Germany Seeks Migrant Integration into Economy

September 28, 2015Germanyby EW News Desk Team


Chancellor Angela Merkel and members of Germany's business community seek to integrate masses of people coming from parts of the Middle East and Africa into German society, according to the New York Times. Germany expects 800,000 refugees and migrants for 2015, but some analysts expect one million. Germany has temporarily closed its southern border to stem the overwhelming tide of people flowing into the country.

Merkel's open acceptance of migrants has garnered criticism, with critics noting that Germany does not have the resources or capacity to accept so many people. The migrants flock to Germany and Northern Europe for different reasons, including better job opportunities, which is part of the reason why German leadership has welcomed them. Many incoming migrants have valuable skills that could boost Germany's economic output, and with over 500,000 open positions and an older population, the government and business elites view the largest mass migration since World War 2 as an opportunity.

Further, the government needs to fulfill health care and pension obligations as the population grow older, which is why a fresh labor pool from abroad would be beneficial. Currently, Germany has openings in vital sectors, such as engineering, health care and carpentry. Business leaders have called on the government to loosen labor restrictions to get migrant workers into the workforce faster, including job programs that would get them better trained. Germany has already pledged 2 billion euros ($2.3 billion) to allow new workers to learn German and assimilate more seamlessly. Germany also vows to speed up the asylum-seeking process.

Germany's embrace of the migrants may be noble on the surface, but signs of trouble are already on the horizon. The first issue is housing. Some local towns lack the resources in accepting so many people, forcing local governments to evict locals for the sake of extra room. Such stories are becoming more common, stirring animosity among the populace. Critics also note that the influx of migrants will lower wages across the board and threaten job security.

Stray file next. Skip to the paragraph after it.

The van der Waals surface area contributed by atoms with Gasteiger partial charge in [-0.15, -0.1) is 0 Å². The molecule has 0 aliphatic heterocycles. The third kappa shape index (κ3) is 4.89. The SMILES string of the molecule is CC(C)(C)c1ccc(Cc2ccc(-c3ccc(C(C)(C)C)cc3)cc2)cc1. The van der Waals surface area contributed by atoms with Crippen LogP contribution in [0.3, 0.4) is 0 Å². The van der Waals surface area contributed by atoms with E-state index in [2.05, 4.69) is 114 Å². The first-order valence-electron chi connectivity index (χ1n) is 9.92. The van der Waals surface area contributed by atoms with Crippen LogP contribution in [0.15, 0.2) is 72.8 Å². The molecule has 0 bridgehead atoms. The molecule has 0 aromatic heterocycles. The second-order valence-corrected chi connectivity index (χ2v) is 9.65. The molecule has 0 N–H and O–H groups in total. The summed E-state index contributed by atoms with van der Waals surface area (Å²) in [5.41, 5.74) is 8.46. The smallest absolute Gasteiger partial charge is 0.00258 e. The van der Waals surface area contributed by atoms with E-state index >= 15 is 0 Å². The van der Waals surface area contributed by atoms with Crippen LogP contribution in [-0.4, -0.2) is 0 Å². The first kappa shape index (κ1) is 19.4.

Advocates state that the surplus of jobs remains unfulfilled because Germans and other Europeans lack the critical skills necessary for these positions.  Further, they are simply unwilling to take them, but such thinking is the atypical excuse that companies use to gain access to a cheaper labor pool, and Big Business in particular is a driving force in welcoming the incoming migrants.

In addition, while a few major companies such as Daimler push for a new labor force, there is no evidence indicating that most businesses would hire migrants on a mass scale when labor laws are more relaxed, and Daimler has thus far hired only a small number of migrants. One reason for this is that major companies such as ZF already have a wide selection of qualified candidates to choose from, slightly debunking the notion that companies cannot find suitable employees. The issue of job capacity must also be called into question.

Open jobs may be plentiful, but finding work for up to one million people is going to be quite a feat if Germany's integration campaign is genuine. Germany is the best performing economy in the European Union, but it is still susceptible to economic turbulence and blowback from an unstable world economy. Since Germany closed its border to slow the sea of humanity, combined with the economic burden placed on local townships, the Germans may have bit off more than they could chew by accepting unlimited asylum seekers with limited resources.

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